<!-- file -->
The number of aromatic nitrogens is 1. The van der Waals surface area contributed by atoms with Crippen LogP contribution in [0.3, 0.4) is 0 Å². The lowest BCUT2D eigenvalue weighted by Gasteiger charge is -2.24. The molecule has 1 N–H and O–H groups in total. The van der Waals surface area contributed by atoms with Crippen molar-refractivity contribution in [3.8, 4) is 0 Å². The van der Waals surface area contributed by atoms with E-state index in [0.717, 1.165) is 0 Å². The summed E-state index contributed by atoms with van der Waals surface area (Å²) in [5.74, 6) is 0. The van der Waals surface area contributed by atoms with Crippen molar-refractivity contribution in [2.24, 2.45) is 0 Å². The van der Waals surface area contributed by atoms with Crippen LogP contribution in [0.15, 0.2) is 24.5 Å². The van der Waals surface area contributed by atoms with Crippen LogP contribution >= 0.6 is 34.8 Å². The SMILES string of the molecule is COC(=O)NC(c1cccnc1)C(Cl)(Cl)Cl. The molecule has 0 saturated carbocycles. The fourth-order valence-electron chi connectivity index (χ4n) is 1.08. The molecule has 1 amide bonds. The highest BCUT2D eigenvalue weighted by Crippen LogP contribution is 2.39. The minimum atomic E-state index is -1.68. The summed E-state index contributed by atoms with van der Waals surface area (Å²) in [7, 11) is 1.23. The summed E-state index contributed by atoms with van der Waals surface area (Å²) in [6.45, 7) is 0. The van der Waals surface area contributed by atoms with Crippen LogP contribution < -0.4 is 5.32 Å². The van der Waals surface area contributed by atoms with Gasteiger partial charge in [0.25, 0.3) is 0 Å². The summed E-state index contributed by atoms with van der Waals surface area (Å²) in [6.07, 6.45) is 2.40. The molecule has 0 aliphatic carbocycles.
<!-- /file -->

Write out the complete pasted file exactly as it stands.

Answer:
The number of aromatic nitrogens is 1. The van der Waals surface area contributed by atoms with Crippen LogP contribution in [0.3, 0.4) is 0 Å². The lowest BCUT2D eigenvalue weighted by Gasteiger charge is -2.24. The molecule has 1 N–H and O–H groups in total. The van der Waals surface area contributed by atoms with Crippen molar-refractivity contribution in [3.8, 4) is 0 Å². The van der Waals surface area contributed by atoms with E-state index in [0.717, 1.165) is 0 Å². The summed E-state index contributed by atoms with van der Waals surface area (Å²) in [5.74, 6) is 0. The van der Waals surface area contributed by atoms with Crippen molar-refractivity contribution in [2.24, 2.45) is 0 Å². The van der Waals surface area contributed by atoms with Crippen LogP contribution in [0.15, 0.2) is 24.5 Å². The van der Waals surface area contributed by atoms with Crippen LogP contribution >= 0.6 is 34.8 Å². The SMILES string of the molecule is COC(=O)NC(c1cccnc1)C(Cl)(Cl)Cl. The molecule has 0 saturated carbocycles. The fourth-order valence-electron chi connectivity index (χ4n) is 1.08. The molecule has 1 amide bonds. The highest BCUT2D eigenvalue weighted by Crippen LogP contribution is 2.39. The minimum atomic E-state index is -1.68. The summed E-state index contributed by atoms with van der Waals surface area (Å²) in [7, 11) is 1.23. The summed E-state index contributed by atoms with van der Waals surface area (Å²) in [6.45, 7) is 0. The van der Waals surface area contributed by atoms with Crippen LogP contribution < -0.4 is 5.32 Å². The van der Waals surface area contributed by atoms with Gasteiger partial charge in [0.25, 0.3) is 0 Å². The summed E-state index contributed by atoms with van der Waals surface area (Å²) in [6.07, 6.45) is 2.40. The molecule has 0 aliphatic carbocycles.